In a sense, the conference actually began on October 31, when participants were invited to take tours of commons-based projects in Berlin. One project was a women’s housing and work project, Genossinnenschaft Schokofabrik eG. Another was a community-based nursing project, AKB. A third, NKL Karlshof, was a noncommercial agricultural project. Conference participants also got to know each other through a website containing short profiles of everyone, along with various commons-related documents.
In an attempt to synthesize some key points about the commons for discussion and reflection, the conference steering committee issued a two-page document, “Some Thoughts on the Commons”. Also released at the conference was a major report written by Silke Helfrich, Rainer Kuhlen, Wolfgang Sachs and Christian Siefkes, “The Commons – Prosperty by Sharing.”
The conference itself began with a session, An Overview of the Commons as a Transformation Paradigm. This was followed over the next two days with three thematic streams:
- Stream I: The Commons as a Challenge for Classical Economic Patterns and Thinking, and a New Narrative for the 21st Century;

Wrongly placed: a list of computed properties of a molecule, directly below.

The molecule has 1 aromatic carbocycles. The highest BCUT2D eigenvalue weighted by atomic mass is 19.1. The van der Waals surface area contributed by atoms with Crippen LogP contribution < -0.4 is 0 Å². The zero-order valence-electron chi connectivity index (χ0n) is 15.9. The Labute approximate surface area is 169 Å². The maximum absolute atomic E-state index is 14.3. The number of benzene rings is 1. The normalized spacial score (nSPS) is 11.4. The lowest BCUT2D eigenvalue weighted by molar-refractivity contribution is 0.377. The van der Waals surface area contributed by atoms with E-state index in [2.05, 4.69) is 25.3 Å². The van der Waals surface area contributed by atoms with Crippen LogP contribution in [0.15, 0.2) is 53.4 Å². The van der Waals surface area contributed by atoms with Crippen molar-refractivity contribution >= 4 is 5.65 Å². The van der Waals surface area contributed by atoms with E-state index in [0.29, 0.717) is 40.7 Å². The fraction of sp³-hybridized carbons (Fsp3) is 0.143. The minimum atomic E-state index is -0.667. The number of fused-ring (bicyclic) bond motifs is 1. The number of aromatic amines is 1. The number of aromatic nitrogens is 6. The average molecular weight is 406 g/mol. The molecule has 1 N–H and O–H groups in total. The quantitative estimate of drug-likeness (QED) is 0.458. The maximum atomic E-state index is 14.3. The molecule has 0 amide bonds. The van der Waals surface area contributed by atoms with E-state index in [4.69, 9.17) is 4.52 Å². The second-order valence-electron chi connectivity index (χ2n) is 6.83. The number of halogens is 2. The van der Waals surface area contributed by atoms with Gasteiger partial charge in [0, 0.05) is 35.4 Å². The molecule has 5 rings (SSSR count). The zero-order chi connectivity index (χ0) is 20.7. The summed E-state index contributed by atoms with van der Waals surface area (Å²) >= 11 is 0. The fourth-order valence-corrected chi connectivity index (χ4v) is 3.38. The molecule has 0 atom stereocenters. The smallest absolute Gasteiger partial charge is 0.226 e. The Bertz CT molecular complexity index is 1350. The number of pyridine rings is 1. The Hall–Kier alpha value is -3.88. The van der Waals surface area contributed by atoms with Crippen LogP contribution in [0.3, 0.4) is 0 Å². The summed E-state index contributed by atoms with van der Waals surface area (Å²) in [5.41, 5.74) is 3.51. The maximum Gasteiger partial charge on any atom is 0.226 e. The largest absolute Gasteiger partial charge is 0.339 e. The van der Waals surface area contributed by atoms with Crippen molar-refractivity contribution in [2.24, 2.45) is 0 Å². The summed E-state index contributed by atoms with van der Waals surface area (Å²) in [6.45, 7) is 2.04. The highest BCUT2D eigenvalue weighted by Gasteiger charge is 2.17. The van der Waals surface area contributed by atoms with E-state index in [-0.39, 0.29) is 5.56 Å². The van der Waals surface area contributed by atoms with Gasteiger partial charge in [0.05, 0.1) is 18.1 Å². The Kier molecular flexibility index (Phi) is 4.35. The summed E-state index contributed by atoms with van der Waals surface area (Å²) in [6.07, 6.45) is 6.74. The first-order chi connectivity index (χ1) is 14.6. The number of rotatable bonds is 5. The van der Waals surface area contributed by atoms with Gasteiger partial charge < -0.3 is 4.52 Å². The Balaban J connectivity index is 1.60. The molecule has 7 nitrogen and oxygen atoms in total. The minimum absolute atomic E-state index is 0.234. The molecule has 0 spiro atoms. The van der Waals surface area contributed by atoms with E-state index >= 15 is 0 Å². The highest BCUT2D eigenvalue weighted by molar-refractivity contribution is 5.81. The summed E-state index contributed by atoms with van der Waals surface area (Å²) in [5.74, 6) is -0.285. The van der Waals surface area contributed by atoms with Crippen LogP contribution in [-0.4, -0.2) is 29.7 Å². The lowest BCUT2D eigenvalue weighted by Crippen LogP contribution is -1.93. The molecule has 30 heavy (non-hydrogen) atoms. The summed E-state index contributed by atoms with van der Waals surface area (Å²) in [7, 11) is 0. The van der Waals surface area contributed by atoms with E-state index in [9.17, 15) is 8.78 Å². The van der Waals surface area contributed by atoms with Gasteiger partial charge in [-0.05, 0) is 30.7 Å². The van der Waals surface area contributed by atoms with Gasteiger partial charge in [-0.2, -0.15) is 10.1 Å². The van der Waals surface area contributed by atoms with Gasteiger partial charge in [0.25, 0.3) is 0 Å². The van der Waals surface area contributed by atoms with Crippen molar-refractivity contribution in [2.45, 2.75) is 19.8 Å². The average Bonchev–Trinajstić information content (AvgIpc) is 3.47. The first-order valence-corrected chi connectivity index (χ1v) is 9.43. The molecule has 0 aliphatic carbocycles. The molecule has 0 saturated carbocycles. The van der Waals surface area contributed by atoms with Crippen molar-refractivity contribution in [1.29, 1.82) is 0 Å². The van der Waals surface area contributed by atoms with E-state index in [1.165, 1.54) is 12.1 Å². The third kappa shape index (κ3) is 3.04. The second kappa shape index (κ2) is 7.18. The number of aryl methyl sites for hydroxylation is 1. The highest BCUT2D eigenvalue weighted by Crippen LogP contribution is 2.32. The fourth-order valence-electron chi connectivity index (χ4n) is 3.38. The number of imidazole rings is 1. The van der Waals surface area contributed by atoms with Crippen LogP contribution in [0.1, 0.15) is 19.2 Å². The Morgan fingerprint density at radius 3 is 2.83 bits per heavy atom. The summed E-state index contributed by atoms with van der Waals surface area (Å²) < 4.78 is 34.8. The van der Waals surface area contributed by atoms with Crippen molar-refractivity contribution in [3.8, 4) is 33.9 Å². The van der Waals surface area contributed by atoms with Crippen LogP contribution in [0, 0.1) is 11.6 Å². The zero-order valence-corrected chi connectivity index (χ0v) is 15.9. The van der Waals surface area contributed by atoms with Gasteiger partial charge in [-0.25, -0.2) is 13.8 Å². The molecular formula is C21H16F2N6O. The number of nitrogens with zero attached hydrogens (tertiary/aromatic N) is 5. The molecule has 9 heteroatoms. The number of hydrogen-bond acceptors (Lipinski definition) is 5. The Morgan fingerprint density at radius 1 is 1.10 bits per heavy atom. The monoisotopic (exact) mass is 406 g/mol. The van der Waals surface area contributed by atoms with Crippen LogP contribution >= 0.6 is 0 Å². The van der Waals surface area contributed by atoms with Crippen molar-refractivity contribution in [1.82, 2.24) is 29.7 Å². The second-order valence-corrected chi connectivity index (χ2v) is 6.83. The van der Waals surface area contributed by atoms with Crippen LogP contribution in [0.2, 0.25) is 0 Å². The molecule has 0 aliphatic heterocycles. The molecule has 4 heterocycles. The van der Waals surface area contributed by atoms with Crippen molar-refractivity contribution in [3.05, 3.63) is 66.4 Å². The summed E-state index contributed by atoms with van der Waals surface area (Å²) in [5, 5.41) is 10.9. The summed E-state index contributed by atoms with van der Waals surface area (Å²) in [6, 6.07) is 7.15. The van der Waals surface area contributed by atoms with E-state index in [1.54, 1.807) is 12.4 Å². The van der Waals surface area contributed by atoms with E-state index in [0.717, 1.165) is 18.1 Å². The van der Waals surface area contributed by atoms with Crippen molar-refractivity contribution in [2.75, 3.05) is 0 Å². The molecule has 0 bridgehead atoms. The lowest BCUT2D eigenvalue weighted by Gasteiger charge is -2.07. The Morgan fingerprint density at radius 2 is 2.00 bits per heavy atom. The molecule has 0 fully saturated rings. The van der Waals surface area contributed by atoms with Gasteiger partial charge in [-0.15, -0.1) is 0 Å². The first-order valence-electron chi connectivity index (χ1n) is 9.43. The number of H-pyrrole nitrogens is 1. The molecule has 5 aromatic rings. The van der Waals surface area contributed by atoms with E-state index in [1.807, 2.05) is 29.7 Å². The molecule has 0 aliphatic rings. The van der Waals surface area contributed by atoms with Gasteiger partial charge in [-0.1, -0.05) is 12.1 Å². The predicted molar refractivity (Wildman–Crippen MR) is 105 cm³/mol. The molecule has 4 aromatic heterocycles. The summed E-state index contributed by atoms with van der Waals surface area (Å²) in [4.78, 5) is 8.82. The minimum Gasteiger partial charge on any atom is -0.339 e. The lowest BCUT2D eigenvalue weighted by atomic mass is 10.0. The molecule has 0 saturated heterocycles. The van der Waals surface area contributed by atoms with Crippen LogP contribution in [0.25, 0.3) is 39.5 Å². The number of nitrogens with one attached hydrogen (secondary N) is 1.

- Stream II: The Commons as a Challenge to the Market/State Duopoloy;
- Stream III: The Generative Logic of the Commons.
For each stream, there were several “consolidation workshops” that explored that stream’s themes in greater depth. To let participants explore topics of their own choosing, anyone could propose a self-organized “innovation workshop.” (A complete listing of these can be found in Appendix B. Documentation about some of them can be found on the conference wiki.) So, in addition to seven keynote presentations (in the introductory plenary session and three Streams), the conference featured “kickoff” speakers in more than twenty workshops.
The conference featured a number of other interactive formats as well:
- “Speed presentations” of exciting commons projects, in which eight speakers had five minutes apiece to describe their initiatives;
- World Café, in which self-organized discussion groups discussed basic principles of a “generative commons paradigm”;
- A public event, in which two keynote speakers and two respondents considered the question of “the commons as the template for our future”; and
- A closing plenary session, in which participants reflected on what worked and what didn’t work at the conference, and what strategies should be pursued in the future.